Thirty Six Days of Uncertainty
Nov. 7, 2003 -"One Year Out" by Reps. Bob Ney (R-OH) and Steny Hoyer (D-MD)
Proposals for reform have come from many directions including the states, Congress, election officials, interested organizations and academics. In general, analysis and recommendations have focused on three areas: people, technology, and procedures and law. A second analytical dimension is to look at the time frame in which problems arise: pre-election, Election Day, and after the polls close. Another parameter to consider is money: where is it going to come from, what is it to be used for and what sorts of strings will be attached, and will it arrive in time to make improvements for the 2002 elections?
Because of the seriousness of the problem, one outcome of the Florida fiasco could be the first ever federal investment in running American elections. The element of reform that has attracted the most attention is the need to update voting equipment and systems. In the aftermath of Florida, punchcard systems were tagged as an antiquated, failed system, while new technologies such as touch screen voting (and even, some suggested, internet voting) offered a glamorous appeal. However, such systems entail considerable expense and have problems of their own. Further, election officials emphasize that the people side of the equation is equally important and that poll worker recruitment and training and voter education likewise require increased resources.
Considering the multitude of entities involved in running elections, including secretaries of state (in charge of administering election laws), and/or state election boards, county clerks, poll workers, and of course the voters, there is general agreement that a one-size-fits-all quick fix will not be possible. Voting equipment and election procedures vary from jurisdiction to jurisdiction; a system that is appropriate for a sparsely populated rural county may be completely unsuited for use in a major city.
For example, Los Angeles County, the largest electoral jurisdiction in the United States, currently uses the punch card system. Conny B. McCormack, Los Angeles County Registrar-Recorder/County Clerk, favors moving to a touch screen system, which would cost an estimated $100 million. McCormack argues that the optical scanning systems, which use large Scantron-like forms with the candidates' names printed on them, would require an unwieldy mass of paper to meet the different ballot permutations in the county's 4,963 precincts and that each ballot would cost considerably more than the seven cents required for punch cards.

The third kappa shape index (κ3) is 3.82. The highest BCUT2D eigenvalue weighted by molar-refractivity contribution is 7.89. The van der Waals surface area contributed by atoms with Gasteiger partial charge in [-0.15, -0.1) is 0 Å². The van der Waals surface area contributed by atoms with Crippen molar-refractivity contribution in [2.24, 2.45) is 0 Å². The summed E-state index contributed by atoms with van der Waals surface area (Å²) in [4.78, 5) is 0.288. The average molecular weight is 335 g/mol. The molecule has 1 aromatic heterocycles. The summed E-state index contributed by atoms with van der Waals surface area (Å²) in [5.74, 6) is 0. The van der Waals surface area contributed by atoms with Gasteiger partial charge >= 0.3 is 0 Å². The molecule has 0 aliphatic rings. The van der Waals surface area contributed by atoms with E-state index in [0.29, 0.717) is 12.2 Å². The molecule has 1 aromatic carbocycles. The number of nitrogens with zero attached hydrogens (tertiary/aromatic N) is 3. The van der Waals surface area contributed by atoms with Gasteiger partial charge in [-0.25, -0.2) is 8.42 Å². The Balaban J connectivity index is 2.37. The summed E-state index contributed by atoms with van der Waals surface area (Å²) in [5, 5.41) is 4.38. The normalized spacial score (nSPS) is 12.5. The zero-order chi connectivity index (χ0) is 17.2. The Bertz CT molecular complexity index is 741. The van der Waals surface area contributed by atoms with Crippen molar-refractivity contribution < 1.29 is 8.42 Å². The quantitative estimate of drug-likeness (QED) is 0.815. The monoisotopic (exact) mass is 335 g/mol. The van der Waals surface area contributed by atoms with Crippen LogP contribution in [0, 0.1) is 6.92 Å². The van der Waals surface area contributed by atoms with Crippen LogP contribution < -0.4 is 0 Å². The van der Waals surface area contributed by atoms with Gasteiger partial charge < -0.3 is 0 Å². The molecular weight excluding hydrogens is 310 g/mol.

The issue of "election reform"
can be framed in different ways. Conservatives often focus on the
need to discourage fraud, while liberals may view such efforts as having
the effect of discouraging voters. Some view election reform as civil
rights issue, arguing that problems with the elections process have disproportionately
affected minority communities. Third parties see ballot access as
a priority. The Greens are seeking to advance instant runoff voting,
a form of preference voting under which, if no candidate gains a majority,
voter preferences would be reallocated among the two leading candidates.
IRV would be an antidote to the "wasted vote" syndrome that faces minor
party candidates. At the presidential level, election reform can
encompass such areas as uniform poll closing, access to the debates, abolition
of the Electoral College, improving voter turnout, and even campaign finance
reform. However, the thrust of current debate at the federal level
has focused on the need to ensure that each and every valid vote cast is
Copyright 2000, 2001, 2002 Eric M. Appleman/Democracy in Action